cannabisnews.com: Medical Marijuana Gains Support 





Medical Marijuana Gains Support 
Posted by CN Staff on September 02, 2005 at 07:10:52 PT
By Brandon Johansson
Source: Craig Daily Press
Colorado -- The Oak Creek Town Board passed a resolution in support of medical marijuana three weeks ago. On Thursday night, the Hayden Town Board discussed a similar resolution. The resolutions are part of a plan to drum up local support for medical marijuana after the U.S. Supreme Court decided in June that federal laws trump medical marijuana laws on the books in 10 states, including Colorado. Colorado voters voted in favor of medical marijuana in 2000.
"When a local governing body speaks out on this, it really can make a difference," said Brian Vicente, executive director of Sensible Colorado, a Denver nonprofit that specializes in medical marijuana issues. Hayden resident and medical marijuana user Don Nord is driving the resolution in Hayden. Grand Routt and Moffat Narcotics Enforcement Team authorities seized Nord's marijuana plants in 2003. Nord had a permit for the plants and was never charged with a crime, but he never got his plants back.Nord said he hopes passing local resolutions eventually will lead to legislation at the national level."If local governments will agree to it, why shouldn't the federal government agree to it?" Nord said. The 58-year-old said marijuana helps his many ailments, which include kidney cancer, prostate cancer, testicular cancer, diabetes and chronic pain. "I won't have to sit here and worry they're going to let GRAMNET come in and tear up my house again and take my medicine away from me," Nord said. If the resolution passes in Hayden, Nord said he plans on trying a similar resolution in Craig. He handed out petitions in support of medical marijuana in Craig on Wednesday. He said he got about 100 signatures from people of all ages. He has 500 signatures from supporters throughout the valley.Nord plans to send the petitions to U.S. Rep. John Salazar, D-Manassa."I've gotten a lot of people in Craig (who support me)," Nord said. Nord hasn't presented a resolution to the Craig City Council or the Moffat County commissioners yet. Craig city manager Jim Feree said medical marijuana isn't an issue the City Council is very concerned about."It's not something we have even talked about," Feree said. Moffat County Commissioner Darryl Steele said he hasn't been following the issue, but he doesn't think he would be in favor of it. "I guess I would be hard pressed to vote for that," Steele said. Nord said he isn't sure what he'll do if the Hayden Town Board doesn't support his resolution. "If I get rejected here in Hayden, I don't know what I'll do," Nord said. Nord said he might move if the resolution fails.Source: Craig Daily Press, The (CO)Author: Brandon Johansson Published: Friday, September 2, 2005 Copyright: 2005 The Craig Daily PressWebsite: http://www.craigdailypress.com/Feedback: http://www.craigdailypress.com/site/feedbackRelated Articles & Web Sites:Don Nordhttp://www.donnord.org/ Sensible Coloradohttp://www.sensiblecolorado.org/Marijuana Resolution Passes http://cannabisnews.com/news/thread21029.shtmlMarijuana Case Dismissed http://cannabisnews.com/news/thread20983.shtmlNord Files Motion To Get Marijuana Back http://cannabisnews.com/news/thread18567.shtml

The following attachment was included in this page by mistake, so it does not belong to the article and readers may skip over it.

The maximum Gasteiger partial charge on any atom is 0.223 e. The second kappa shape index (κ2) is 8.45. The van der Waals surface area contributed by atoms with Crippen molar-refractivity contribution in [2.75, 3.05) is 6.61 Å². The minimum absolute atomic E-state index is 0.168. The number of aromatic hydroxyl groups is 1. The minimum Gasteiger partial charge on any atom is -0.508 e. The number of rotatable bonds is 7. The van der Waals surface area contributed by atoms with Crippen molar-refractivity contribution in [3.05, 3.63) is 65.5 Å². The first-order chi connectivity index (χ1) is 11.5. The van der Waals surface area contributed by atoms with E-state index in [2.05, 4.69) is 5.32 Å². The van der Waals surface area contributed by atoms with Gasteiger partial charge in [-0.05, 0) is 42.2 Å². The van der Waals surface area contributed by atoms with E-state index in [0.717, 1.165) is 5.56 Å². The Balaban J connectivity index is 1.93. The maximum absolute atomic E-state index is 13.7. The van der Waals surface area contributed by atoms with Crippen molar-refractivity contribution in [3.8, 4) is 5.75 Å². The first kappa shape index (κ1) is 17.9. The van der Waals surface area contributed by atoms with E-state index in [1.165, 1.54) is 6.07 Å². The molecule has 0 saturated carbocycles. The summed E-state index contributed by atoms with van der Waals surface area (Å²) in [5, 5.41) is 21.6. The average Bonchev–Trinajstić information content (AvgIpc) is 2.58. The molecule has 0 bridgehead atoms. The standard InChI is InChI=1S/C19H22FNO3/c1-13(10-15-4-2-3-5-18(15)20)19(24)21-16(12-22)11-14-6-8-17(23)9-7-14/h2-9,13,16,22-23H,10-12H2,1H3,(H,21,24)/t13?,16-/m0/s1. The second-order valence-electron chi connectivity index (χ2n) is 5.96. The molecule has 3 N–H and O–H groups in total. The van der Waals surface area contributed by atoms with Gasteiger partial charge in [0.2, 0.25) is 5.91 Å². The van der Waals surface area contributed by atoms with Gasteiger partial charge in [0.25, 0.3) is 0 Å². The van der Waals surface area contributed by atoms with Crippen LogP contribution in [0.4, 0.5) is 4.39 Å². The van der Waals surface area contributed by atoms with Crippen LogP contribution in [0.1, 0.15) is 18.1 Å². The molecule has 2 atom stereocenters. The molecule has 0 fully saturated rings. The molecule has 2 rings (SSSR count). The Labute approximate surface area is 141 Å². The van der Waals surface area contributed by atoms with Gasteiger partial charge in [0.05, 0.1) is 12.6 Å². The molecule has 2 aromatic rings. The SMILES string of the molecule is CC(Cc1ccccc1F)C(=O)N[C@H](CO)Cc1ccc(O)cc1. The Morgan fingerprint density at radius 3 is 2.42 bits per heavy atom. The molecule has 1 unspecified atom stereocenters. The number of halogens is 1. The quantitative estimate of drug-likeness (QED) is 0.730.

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Comment #33 posted by mayan on September 05, 2005 at 09:12:46 PT